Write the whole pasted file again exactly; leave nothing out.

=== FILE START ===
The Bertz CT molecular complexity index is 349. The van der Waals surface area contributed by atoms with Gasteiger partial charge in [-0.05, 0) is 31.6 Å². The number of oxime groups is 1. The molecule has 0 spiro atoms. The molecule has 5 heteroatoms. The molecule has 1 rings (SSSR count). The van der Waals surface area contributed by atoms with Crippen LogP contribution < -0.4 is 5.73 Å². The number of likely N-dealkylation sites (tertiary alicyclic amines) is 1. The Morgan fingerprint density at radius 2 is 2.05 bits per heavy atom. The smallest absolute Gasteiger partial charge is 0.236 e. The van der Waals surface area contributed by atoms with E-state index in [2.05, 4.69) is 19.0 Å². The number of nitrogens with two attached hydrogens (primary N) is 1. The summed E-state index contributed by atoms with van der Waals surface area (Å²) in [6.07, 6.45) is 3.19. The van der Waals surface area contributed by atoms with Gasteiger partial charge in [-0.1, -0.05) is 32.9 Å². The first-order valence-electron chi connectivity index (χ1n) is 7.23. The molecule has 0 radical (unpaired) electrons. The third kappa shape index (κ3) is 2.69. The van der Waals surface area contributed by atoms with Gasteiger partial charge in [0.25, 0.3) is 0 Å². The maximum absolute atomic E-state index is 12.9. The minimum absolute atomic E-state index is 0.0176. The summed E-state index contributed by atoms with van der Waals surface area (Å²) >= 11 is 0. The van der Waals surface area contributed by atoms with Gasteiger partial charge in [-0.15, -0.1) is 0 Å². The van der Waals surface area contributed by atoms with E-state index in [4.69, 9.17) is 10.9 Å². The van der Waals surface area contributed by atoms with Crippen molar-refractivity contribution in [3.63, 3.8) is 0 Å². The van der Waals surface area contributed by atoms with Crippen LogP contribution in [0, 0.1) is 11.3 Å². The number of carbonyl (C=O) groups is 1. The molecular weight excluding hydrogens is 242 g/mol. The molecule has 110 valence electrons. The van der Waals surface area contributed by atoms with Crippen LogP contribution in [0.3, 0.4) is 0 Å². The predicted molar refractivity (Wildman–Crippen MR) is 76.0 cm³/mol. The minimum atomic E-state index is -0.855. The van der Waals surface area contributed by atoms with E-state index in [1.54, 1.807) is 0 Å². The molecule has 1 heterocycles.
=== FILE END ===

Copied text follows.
The Bertz CT molecular complexity index is 349. The van der Waals surface area contributed by atoms with Gasteiger partial charge in [-0.05, 0) is 31.6 Å². The number of oxime groups is 1. The molecule has 0 spiro atoms. The molecule has 5 heteroatoms. The molecule has 1 rings (SSSR count). The van der Waals surface area contributed by atoms with Crippen LogP contribution < -0.4 is 5.73 Å². The number of likely N-dealkylation sites (tertiary alicyclic amines) is 1. The Morgan fingerprint density at radius 2 is 2.05 bits per heavy atom. The smallest absolute Gasteiger partial charge is 0.236 e. The van der Waals surface area contributed by atoms with E-state index in [2.05, 4.69) is 19.0 Å². The number of nitrogens with two attached hydrogens (primary N) is 1. The summed E-state index contributed by atoms with van der Waals surface area (Å²) in [6.07, 6.45) is 3.19. The van der Waals surface area contributed by atoms with Gasteiger partial charge in [-0.1, -0.05) is 32.9 Å². The first-order valence-electron chi connectivity index (χ1n) is 7.23. The molecule has 0 radical (unpaired) electrons. The third kappa shape index (κ3) is 2.69. The van der Waals surface area contributed by atoms with Gasteiger partial charge in [0.25, 0.3) is 0 Å². The maximum absolute atomic E-state index is 12.9. The minimum absolute atomic E-state index is 0.0176. The summed E-state index contributed by atoms with van der Waals surface area (Å²) >= 11 is 0. The van der Waals surface area contributed by atoms with Gasteiger partial charge in [-0.15, -0.1) is 0 Å². The van der Waals surface area contributed by atoms with E-state index in [4.69, 9.17) is 10.9 Å². The van der Waals surface area contributed by atoms with Crippen molar-refractivity contribution in [3.63, 3.8) is 0 Å². The van der Waals surface area contributed by atoms with Crippen LogP contribution in [0, 0.1) is 11.3 Å². The number of carbonyl (C=O) groups is 1. The molecular weight excluding hydrogens is 242 g/mol. The molecule has 110 valence electrons. The van der Waals surface area contributed by atoms with Crippen LogP contribution in [0.3, 0.4) is 0 Å². The predicted molar refractivity (Wildman–Crippen MR) is 76.0 cm³/mol. The minimum atomic E-state index is -0.855. The van der Waals surface area contributed by atoms with E-state index in [1.54, 1.807) is 0 Å². The molecule has 1 heterocycles.